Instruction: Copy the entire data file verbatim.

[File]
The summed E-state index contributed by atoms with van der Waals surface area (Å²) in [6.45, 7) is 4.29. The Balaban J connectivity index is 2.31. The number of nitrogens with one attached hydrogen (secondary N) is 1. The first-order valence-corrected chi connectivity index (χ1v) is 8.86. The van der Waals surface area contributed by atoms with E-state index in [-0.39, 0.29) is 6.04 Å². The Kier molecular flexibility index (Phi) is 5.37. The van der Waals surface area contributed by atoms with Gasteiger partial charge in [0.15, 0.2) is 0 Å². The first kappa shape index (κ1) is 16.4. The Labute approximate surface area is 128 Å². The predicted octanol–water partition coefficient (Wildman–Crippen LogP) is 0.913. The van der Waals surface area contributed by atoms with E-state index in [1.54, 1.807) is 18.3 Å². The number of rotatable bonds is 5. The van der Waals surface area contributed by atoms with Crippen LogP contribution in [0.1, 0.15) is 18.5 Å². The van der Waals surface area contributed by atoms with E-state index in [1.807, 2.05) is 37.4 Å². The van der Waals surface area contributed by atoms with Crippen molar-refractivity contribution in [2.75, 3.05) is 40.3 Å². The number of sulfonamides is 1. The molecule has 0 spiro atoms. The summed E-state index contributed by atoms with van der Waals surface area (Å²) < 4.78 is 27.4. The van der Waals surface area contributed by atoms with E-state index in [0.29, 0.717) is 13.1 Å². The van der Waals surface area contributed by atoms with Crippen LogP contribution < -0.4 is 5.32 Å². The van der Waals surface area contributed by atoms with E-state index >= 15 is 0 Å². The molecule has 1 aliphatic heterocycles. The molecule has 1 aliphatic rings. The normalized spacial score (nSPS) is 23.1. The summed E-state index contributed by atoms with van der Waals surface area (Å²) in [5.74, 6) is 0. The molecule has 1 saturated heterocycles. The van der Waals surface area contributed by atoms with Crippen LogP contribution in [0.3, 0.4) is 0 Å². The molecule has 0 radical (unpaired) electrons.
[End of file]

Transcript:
The summed E-state index contributed by atoms with van der Waals surface area (Å²) in [6.45, 7) is 4.29. The Balaban J connectivity index is 2.31. The number of nitrogens with one attached hydrogen (secondary N) is 1. The first-order valence-corrected chi connectivity index (χ1v) is 8.86. The van der Waals surface area contributed by atoms with E-state index in [-0.39, 0.29) is 6.04 Å². The Kier molecular flexibility index (Phi) is 5.37. The van der Waals surface area contributed by atoms with Gasteiger partial charge in [0.15, 0.2) is 0 Å². The first kappa shape index (κ1) is 16.4. The Labute approximate surface area is 128 Å². The predicted octanol–water partition coefficient (Wildman–Crippen LogP) is 0.913. The van der Waals surface area contributed by atoms with E-state index in [1.54, 1.807) is 18.3 Å². The number of rotatable bonds is 5. The van der Waals surface area contributed by atoms with Crippen LogP contribution in [0.1, 0.15) is 18.5 Å². The van der Waals surface area contributed by atoms with E-state index in [1.807, 2.05) is 37.4 Å². The van der Waals surface area contributed by atoms with Crippen molar-refractivity contribution in [2.75, 3.05) is 40.3 Å². The number of sulfonamides is 1. The molecule has 0 spiro atoms. The summed E-state index contributed by atoms with van der Waals surface area (Å²) < 4.78 is 27.4. The van der Waals surface area contributed by atoms with E-state index in [0.29, 0.717) is 13.1 Å². The van der Waals surface area contributed by atoms with Crippen LogP contribution < -0.4 is 5.32 Å². The van der Waals surface area contributed by atoms with E-state index >= 15 is 0 Å². The molecule has 1 aliphatic heterocycles. The molecule has 1 aliphatic rings. The normalized spacial score (nSPS) is 23.1. The summed E-state index contributed by atoms with van der Waals surface area (Å²) in [5.74, 6) is 0. The molecule has 1 saturated heterocycles. The van der Waals surface area contributed by atoms with Crippen LogP contribution in [0.3, 0.4) is 0 Å². The molecule has 0 radical (unpaired) electrons.